We interviewed Dr Jonny Murray, Director of Undergraduate Studies at Edinburgh College of Art. Dr Murray’s main research interests lie in the field of contemporary Scottish cinema and popular culture.
Dr Jonny Murray is involved in a number of Q&A sessions at this year’s Edinburgh International Film Festival, including an event with Oliver Stone, and organised the annual Scottish Film Summit in partnership with the Film Festival.
You are hosting a Q&A with Oliver Stone this year – part of the Festival’s Special Events strand. What do you hope audiences will take away from this evening with the Academy Award-winning director, writer and producer?
We hope audiences will take away an understanding of Wall St (1987), one of Mr Stone’s best-known and most enduringly topical films. Political issues to do with corporate ethics and the extent to which multinational capital can be regulated by democratically elected governments seem as pertinent today as they did 30 years ago when Wall St was first released. EIFF’s Oliver Stone event this year offers a rare chance to hear an internationally acclaimed filmmaker discuss an Oscar-winning work in depth and at length.
Tell us about the annual Scotland Screen Summit, co-hosted by ECA and EIFF. Who attends and what is discussed at the event?
Scotland’s Screen Summit is an annual opportunity for professionals from all areas of the Scottish screen sector – from educators to distributors, directors to policymakers, university students to seasoned industry professionals – to come together and talk. We do so in order to survey developments within the sector over the past twelve months, and also to anticipate the opportunities and challenges that lie ahead. Over 100 delegates attended this year’s Summit, which included contributions from the British Film Institute on the impact of Brexit on the screen industries and a keynote address from Fiona Hyslop, the Scottish Government Cabinet Secretary for Culture, Tourism and External Affairs.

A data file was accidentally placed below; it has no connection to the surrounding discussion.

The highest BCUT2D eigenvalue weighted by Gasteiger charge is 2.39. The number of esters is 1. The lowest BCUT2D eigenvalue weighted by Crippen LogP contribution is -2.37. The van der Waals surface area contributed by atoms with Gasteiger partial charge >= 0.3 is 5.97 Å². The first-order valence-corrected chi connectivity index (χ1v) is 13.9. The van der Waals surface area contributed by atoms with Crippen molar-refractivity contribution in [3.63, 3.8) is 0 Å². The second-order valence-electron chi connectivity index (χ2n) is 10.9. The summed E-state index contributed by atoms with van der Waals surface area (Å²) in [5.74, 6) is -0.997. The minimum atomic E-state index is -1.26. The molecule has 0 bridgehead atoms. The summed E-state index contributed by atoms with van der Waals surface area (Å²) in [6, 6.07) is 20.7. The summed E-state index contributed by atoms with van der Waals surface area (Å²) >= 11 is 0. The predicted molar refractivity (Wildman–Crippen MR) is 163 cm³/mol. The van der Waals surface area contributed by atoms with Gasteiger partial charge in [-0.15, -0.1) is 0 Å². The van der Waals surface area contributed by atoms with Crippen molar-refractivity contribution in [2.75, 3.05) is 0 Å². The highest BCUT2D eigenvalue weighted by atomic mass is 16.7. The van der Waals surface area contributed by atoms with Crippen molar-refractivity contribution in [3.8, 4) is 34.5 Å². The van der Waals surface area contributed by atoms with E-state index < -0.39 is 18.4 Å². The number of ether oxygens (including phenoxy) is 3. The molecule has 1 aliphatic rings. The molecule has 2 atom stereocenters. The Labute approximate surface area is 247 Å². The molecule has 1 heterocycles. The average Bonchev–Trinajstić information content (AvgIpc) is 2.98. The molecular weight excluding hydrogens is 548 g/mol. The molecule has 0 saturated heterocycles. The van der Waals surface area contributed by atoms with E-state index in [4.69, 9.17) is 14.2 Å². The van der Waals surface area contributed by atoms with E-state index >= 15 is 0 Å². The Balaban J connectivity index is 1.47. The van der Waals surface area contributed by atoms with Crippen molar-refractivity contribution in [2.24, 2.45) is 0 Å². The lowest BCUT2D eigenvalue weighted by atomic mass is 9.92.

How else you are involved in this year’s Film Festival?
I’m hosting a total of 10 Q&As with visiting filmmakers during this year’s Festival. That guest list illustrates EIFF’s international scope and reach: the filmmakers I’ll be speaking over 10 days in Edinburgh have travelled from Bulgaria, Japan, the Netherlands, Spain and the USA to be with us, alongside emerging and established Scottish and British directors.
This is the Festival’s 70th year, and the University has had close links with EIFF since its inception. Why do you think it’s important for staff and students to collaborate with the Festival?
Edinburgh is arguably unique as a global city in being home to both a world-leading ancient university and a host of world-leading and long-established cultural festivals. Collaborating with EIFF allows staff and students annual access to a wealth of global cinematic talent and innovation. In addition, EIFF’s impressive industry and talent development programmes present university students with an on-the-doorstep opportunity to start developing a range of professional careers in film after ending their degree studies with us. Many of our university student attendees and volunteers of today’s EIFF will go on to become the visiting filmmakers who populate the Festival’s programme in future years.
Unfortunately the screening of Wall Atreet and the Q&A are now sold out. Click here to find out what else is on at The Edinburgh International Film Festival.